March 17, 2016

How to Wall Mount a Turtle Shell

Earlier in the week we shared the newly complete corner gallery wall in our front office. Amidst the collection of art and photos are a few natural curiosities, for instance the ivory colored turtle shell that adds a little dimension into the mix:

A few years back, Mary's mom had given it to us — she'd uncovered it from the ravine overlooking the river at her home and had never quite seen a one like it. At first we wondered if it came from a specific species or perhaps belonged to a rare albino turtle, then quickly learned with a little research that the scutes (similar to scales) can shed or fall off to reveal the bone underneath. This particular shell retains 6 of the original scutes near the opening of the shell, hinting at the coloring this turtle would have had.

We've had the shell for a few years, not really sure where we'd place it before deciding on the wall — it made a nice touch within the art collection. With the help of a power drill and a few basic framing supplies, wall mounting a natural turtle shell can be quite simple — very similar in fact to the method we used to wall mount the pair of deer antlers we found in the same location some 4 years back. In the following steps, we detail the process...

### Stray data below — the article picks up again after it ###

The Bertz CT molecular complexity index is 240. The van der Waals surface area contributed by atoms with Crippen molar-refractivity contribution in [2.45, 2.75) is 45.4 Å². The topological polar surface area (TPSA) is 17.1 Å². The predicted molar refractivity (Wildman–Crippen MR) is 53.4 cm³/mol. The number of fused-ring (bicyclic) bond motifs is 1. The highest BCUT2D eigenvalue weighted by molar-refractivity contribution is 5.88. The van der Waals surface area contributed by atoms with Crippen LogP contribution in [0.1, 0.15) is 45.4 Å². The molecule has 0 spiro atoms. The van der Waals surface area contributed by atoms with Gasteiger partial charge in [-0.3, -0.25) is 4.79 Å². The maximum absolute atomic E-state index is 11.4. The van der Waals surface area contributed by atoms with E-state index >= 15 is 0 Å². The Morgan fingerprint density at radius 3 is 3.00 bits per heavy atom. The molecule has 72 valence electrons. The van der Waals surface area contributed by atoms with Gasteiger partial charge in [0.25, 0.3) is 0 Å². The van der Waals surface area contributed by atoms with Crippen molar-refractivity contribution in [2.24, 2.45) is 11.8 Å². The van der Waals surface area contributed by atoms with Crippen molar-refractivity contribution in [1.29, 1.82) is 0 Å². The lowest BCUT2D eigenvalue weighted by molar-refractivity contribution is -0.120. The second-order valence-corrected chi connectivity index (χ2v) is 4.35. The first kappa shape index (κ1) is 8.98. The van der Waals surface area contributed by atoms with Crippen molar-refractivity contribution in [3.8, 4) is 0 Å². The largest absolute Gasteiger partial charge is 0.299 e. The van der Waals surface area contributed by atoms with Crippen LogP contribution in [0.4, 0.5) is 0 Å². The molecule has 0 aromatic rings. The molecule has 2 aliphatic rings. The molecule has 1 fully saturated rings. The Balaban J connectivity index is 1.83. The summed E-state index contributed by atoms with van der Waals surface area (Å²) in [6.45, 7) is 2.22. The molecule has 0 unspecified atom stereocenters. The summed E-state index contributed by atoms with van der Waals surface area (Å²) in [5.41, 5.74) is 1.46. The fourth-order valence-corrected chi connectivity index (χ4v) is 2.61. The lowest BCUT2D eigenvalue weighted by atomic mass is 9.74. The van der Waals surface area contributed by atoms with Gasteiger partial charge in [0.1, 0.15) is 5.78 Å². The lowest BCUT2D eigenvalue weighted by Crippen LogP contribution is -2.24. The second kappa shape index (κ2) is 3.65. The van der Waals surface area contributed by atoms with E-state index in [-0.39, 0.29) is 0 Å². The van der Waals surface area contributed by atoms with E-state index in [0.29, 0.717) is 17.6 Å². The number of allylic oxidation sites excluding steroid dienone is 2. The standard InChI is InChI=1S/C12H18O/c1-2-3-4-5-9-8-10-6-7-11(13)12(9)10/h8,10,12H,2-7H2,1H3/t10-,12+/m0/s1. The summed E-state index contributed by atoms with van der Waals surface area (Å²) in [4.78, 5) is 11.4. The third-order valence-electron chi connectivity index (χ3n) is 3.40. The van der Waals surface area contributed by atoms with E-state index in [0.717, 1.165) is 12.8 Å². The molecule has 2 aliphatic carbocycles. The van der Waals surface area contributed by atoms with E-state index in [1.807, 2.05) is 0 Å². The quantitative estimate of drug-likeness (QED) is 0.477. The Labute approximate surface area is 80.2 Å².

• Power drill
  • Wood drill bit
  • Wall hook and nail
  • Picture hanging wire
  • Hammer
  • Paper, pen, scissors & tape (optional)

Using a wood compatible bit, drill two equidistant holes one quarter from the top of the shell where the natural points fold in towards one another.

String the picture wire through each drilled hole, overlapping the extra wire back onto itself to create a secure hold. The shell is now prepped for wall mounting.

To mount the shell on a wall, first trace a template of the shape and tape in the desired position. Doing so helps ensure exact placement if needed in a project like a gallery wall. Hammer the frame hook into the wall directly over the paper template:

Remove the paper and hang the shell by carefully catching the wire in the hook. 

Reposition to display straight if needed and enjoy the look of a perfectly floating piece of natural history in your art display:

Pretty simple, right? We're partial to the new corner gallery here in the front office — especially how packed with personal details and memories it's collected. While this little shell sat around for a few years before the idea sparked, it always feels good to make it happen when inspiration strikes.

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